Heathrow Airport Holdings Ltd. issued pound-denominated bonds as borrowing costs for investment-grade companies fell to the lowest in more than four months in the U.K.
The owner of Europe’s busiest hub sold 750 million pounds ($1.2 billion) of 33-year notes yielding 117 basis points more than U.K. government debt through its Heathrow Funding Ltd. unit, according to a person familiar with the matter. The average yield on sterling corporate bonds fell 3 basis points to 3.53 percent, the lowest since June 17, Bloomberg bond index data show.
“Supply in investment grade is shrinking and that is supportive for yields and spreads,” said John Pattullo, who manages the equivalent of about $4.7 billion as head of retail credit at Henderson Global Investors in London.
Non-financial companies in the U.K. issued 550 million pounds ($891 million) of high-grade bonds so far this month compared with 4.2 billion pounds for all of September and a monthly average of 2 billion pounds this year, according to data compiled by Bloomberg. That’s pushed the premium investors demand to hold the securities instead of government debt down to 156 basis points, the lowest since November 2007, according to Bank of America Merrill Lynch index data.
“Today’s bond issuance in the sterling market is part of Heathrow’s regular financing activities and the proceeds from the issue will be used to refinance existing debt,” said Andrew Efiong, Heathrow’s Director of Treasury.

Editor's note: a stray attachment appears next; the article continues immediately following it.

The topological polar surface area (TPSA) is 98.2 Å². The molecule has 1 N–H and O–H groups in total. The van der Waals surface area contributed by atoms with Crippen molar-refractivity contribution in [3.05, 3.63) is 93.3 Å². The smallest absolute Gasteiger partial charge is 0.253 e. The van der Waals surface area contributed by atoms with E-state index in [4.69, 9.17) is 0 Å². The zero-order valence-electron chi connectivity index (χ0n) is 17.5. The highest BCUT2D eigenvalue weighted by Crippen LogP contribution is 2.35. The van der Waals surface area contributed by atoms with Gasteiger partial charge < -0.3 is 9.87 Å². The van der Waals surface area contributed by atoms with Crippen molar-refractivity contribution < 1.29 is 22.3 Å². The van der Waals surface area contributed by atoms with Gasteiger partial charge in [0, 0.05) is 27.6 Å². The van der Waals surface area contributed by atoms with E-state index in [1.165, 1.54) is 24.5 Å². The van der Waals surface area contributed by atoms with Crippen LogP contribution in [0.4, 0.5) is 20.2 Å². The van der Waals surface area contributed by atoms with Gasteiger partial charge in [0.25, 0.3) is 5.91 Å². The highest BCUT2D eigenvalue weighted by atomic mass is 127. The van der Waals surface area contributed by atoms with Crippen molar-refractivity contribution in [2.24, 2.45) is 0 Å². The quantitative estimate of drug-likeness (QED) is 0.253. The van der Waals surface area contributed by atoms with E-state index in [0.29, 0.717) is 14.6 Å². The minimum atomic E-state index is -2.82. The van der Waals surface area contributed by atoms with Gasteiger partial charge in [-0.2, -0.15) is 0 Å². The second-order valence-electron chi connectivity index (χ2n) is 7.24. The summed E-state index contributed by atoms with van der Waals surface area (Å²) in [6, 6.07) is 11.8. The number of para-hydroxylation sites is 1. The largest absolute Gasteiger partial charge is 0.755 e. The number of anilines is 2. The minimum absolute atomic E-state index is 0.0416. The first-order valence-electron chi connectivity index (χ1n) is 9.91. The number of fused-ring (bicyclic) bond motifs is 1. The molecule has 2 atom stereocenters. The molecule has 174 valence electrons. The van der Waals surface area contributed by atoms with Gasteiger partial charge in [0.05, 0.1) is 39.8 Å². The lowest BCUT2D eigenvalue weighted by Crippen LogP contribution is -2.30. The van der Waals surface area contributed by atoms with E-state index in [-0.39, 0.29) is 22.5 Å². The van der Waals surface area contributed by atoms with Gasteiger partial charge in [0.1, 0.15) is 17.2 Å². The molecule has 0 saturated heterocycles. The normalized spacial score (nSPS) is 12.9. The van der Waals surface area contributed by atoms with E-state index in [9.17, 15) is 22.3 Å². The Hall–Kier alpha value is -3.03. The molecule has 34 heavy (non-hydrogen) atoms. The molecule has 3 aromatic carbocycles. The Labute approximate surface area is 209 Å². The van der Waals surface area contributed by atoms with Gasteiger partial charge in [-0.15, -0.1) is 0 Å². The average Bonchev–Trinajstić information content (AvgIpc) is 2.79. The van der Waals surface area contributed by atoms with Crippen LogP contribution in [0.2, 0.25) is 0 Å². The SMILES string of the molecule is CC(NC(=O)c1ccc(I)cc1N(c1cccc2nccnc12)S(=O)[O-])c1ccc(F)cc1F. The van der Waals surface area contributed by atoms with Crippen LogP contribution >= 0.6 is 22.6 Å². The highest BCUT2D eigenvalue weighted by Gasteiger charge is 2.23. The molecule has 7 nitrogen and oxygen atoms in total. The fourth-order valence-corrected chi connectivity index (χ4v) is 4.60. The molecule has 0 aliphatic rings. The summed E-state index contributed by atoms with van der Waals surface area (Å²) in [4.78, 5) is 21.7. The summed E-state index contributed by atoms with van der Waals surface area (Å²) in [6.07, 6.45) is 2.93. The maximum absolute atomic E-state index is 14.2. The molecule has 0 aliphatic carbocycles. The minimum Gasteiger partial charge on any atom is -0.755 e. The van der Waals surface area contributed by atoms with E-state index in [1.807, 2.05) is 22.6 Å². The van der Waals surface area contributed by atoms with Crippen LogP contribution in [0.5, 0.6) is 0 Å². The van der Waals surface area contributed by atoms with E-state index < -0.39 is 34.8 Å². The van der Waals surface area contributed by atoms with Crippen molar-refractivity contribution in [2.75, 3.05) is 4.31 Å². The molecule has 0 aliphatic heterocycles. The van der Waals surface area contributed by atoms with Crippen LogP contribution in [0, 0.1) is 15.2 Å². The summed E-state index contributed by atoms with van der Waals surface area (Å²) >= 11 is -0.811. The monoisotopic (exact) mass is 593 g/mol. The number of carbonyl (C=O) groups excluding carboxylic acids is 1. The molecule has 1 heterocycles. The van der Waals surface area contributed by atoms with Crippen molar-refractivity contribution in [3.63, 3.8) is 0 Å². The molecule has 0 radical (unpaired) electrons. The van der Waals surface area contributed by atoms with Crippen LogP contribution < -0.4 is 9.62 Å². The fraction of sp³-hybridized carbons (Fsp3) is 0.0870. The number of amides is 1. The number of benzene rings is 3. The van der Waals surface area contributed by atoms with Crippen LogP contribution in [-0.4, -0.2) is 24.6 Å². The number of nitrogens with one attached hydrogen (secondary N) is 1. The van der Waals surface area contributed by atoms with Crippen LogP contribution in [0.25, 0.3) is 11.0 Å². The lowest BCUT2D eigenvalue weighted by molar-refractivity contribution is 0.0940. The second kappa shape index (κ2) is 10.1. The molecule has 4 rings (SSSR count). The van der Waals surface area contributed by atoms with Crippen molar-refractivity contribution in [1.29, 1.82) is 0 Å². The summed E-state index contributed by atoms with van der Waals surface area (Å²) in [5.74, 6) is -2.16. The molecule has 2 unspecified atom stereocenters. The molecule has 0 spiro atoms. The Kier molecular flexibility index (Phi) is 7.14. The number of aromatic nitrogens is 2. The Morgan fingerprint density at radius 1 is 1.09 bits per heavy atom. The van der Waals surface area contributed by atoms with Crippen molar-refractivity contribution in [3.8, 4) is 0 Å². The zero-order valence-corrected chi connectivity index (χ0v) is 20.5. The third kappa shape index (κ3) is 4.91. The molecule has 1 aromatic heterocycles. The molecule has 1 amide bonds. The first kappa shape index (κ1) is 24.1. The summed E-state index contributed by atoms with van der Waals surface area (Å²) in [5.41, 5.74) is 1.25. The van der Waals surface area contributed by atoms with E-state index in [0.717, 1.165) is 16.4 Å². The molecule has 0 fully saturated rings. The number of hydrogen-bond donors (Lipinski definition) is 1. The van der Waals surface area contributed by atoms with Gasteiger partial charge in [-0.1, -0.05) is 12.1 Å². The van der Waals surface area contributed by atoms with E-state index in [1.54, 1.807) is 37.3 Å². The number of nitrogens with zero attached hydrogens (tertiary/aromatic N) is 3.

In the high-yield sterling market today, Domestic & General Group Ltd. sold a total 500 million pounds of notes in three parts to finance its buyout by CVC Capital Partners Ltd., according to a person with knowledge of the transaction.
The Bedworth, U.K.-based product warranty provider marketed 175 million pounds of floating-rate notes due 2019 yielding 500 basis points more than the London interbank offered rate, 200 million pounds of senior secured bonds due 2020 yielding 6.375 percent, and 125 million pounds of securities maturing in 2021 to yield 7.875 percent, said the person, who asked not to be identified because they’re not authorized to speak about it.